This level of concentration, even then dangerous, is inconceivable today. The British campaign in Sudan in 1898 fully illustrated why. At Omdurman, just north of Khartoum, on September 2, a British force of 23 000 faced a force “upwards of 50 000”. according to Roger Ford, in “Machine Gunner: Tales of the Grim Reaper” the British field force of two brigades had at its disposal 10 Maxim machine guns. “There is little doubt that the Anglo-Egyptian Maxims had accounted for a very great number of the Dervish dead (the official account credits them with having inflicted three-quarters of all the casualties), though their ammunition expenditure was low, by later standards: the six Maxims of the 1st British Brigade fired some some 4000 rounds each; the four of the 2nd Brigade some 2500 each.”v
The lesson that survival meant dispersal and that tactics was now the art and science of mustering fire in the face of firestorm, took a while to sink in. Rifle-calibre (RC) and larger “pom-pom” machine guns (the latter today called automatic grenade launchers), bolt-action magazine rifles as well as quick-firing (QF) field guns – all firing smokeless propellent – were used by both sides in the South African War (also known as the [Second] Anglo Boer War), to good effect; the war being “the painful prototype of modern warfare” in the words of author Thomas Pakenhamvi. “... the dominant theme of every battle of the war: invisibility. ...this was in the very nature of the new warfare – the warfare of the new, long-range, smokeless magazine rifle. The range of the rifle had spread the battlefield over five or ten miles. This and the fact that the ammunition was smokeless made conventional reconnaissance impossible. The enemy were an army of ghosts. Yet the five-shot Mauser magazine – and the ten-shot British Lee Metford and Lee Enfield – made the fighting doubly real.”vii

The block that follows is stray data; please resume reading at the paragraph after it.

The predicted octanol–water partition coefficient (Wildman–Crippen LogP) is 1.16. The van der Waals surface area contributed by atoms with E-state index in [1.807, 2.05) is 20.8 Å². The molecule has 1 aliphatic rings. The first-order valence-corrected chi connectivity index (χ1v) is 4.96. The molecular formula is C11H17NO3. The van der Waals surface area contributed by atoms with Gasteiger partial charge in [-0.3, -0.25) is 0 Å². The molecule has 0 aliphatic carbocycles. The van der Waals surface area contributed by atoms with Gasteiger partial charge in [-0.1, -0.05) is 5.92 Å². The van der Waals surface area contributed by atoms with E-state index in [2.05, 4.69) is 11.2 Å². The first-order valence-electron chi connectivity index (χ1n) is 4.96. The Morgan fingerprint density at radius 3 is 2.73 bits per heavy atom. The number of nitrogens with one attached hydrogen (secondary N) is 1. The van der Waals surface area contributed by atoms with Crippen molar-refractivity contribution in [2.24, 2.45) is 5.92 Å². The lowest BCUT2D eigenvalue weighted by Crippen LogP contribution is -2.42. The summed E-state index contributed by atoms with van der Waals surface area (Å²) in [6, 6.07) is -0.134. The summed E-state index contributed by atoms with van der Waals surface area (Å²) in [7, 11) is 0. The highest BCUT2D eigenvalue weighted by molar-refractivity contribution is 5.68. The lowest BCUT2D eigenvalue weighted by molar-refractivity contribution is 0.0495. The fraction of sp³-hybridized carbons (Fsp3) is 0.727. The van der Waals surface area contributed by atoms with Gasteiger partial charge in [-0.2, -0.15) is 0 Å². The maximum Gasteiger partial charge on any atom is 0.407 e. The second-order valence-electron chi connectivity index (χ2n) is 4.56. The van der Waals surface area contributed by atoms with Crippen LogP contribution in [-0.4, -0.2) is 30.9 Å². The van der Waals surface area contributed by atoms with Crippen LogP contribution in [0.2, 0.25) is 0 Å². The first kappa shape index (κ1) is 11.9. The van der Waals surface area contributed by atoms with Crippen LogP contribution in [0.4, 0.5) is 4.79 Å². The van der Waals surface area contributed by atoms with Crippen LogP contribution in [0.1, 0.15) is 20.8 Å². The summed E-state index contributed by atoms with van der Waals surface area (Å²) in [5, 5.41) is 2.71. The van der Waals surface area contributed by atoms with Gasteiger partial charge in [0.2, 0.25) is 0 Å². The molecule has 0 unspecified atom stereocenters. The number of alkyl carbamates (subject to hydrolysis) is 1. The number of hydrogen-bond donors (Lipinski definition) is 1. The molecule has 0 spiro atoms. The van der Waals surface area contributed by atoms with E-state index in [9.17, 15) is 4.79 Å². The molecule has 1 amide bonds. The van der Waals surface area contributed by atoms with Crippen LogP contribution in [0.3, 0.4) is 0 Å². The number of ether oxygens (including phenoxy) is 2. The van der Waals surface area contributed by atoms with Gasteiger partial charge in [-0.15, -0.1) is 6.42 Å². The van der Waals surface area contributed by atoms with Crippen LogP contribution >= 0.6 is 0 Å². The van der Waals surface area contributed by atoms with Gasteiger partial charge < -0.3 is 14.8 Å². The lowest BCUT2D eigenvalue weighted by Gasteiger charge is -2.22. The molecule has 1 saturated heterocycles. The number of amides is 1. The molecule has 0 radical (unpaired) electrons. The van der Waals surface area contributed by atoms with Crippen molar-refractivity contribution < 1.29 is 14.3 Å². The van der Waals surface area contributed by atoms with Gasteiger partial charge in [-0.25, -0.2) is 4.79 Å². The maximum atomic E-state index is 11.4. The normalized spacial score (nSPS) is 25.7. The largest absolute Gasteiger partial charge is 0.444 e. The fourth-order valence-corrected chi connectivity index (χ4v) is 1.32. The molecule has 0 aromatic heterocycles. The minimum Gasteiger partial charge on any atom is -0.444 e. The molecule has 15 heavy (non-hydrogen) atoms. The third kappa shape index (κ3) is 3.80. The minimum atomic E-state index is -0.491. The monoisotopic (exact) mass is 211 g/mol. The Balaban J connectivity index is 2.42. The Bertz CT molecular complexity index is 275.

In the rush to play homage to the gun – both machine and QF – the battlefield effect of the rifle is often overlooked. “...the competence of British regular soldiers with their rifle was legendary. A trained man could get off as many as twenty aimed shots a minute; the British Army record in 1914 was held by one Sergeant-Instructor Snoxall at the School of Musketry at Hythe in Kent, who got off 38 rounds in one minute, every one of which finished in the inner ring of a four-foot target at 300 yards.”viii